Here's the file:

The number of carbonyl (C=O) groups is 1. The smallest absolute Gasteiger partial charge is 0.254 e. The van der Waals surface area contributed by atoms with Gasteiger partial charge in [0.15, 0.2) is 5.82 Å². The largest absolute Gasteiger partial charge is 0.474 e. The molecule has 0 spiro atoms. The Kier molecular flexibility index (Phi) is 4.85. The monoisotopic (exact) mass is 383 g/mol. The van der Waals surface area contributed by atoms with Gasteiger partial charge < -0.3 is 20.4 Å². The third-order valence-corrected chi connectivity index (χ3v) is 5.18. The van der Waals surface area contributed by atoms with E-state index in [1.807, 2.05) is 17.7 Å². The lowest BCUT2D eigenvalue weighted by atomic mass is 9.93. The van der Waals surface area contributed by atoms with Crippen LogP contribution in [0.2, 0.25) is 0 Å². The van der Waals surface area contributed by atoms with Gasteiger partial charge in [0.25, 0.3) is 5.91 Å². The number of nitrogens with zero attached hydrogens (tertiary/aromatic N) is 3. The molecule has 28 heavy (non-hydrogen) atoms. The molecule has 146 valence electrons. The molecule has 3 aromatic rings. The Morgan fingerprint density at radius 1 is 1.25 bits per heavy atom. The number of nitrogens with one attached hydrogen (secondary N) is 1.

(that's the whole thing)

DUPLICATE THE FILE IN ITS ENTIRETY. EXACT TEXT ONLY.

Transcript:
The number of carbonyl (C=O) groups is 1. The smallest absolute Gasteiger partial charge is 0.254 e. The van der Waals surface area contributed by atoms with Gasteiger partial charge in [0.15, 0.2) is 5.82 Å². The largest absolute Gasteiger partial charge is 0.474 e. The molecule has 0 spiro atoms. The Kier molecular flexibility index (Phi) is 4.85. The monoisotopic (exact) mass is 383 g/mol. The van der Waals surface area contributed by atoms with Gasteiger partial charge < -0.3 is 20.4 Å². The third-order valence-corrected chi connectivity index (χ3v) is 5.18. The van der Waals surface area contributed by atoms with E-state index in [1.807, 2.05) is 17.7 Å². The lowest BCUT2D eigenvalue weighted by atomic mass is 9.93. The van der Waals surface area contributed by atoms with Crippen LogP contribution in [0.2, 0.25) is 0 Å². The van der Waals surface area contributed by atoms with Gasteiger partial charge in [0.25, 0.3) is 5.91 Å². The number of nitrogens with zero attached hydrogens (tertiary/aromatic N) is 3. The molecule has 28 heavy (non-hydrogen) atoms. The molecule has 146 valence electrons. The molecule has 3 aromatic rings. The Morgan fingerprint density at radius 1 is 1.25 bits per heavy atom. The number of nitrogens with one attached hydrogen (secondary N) is 1.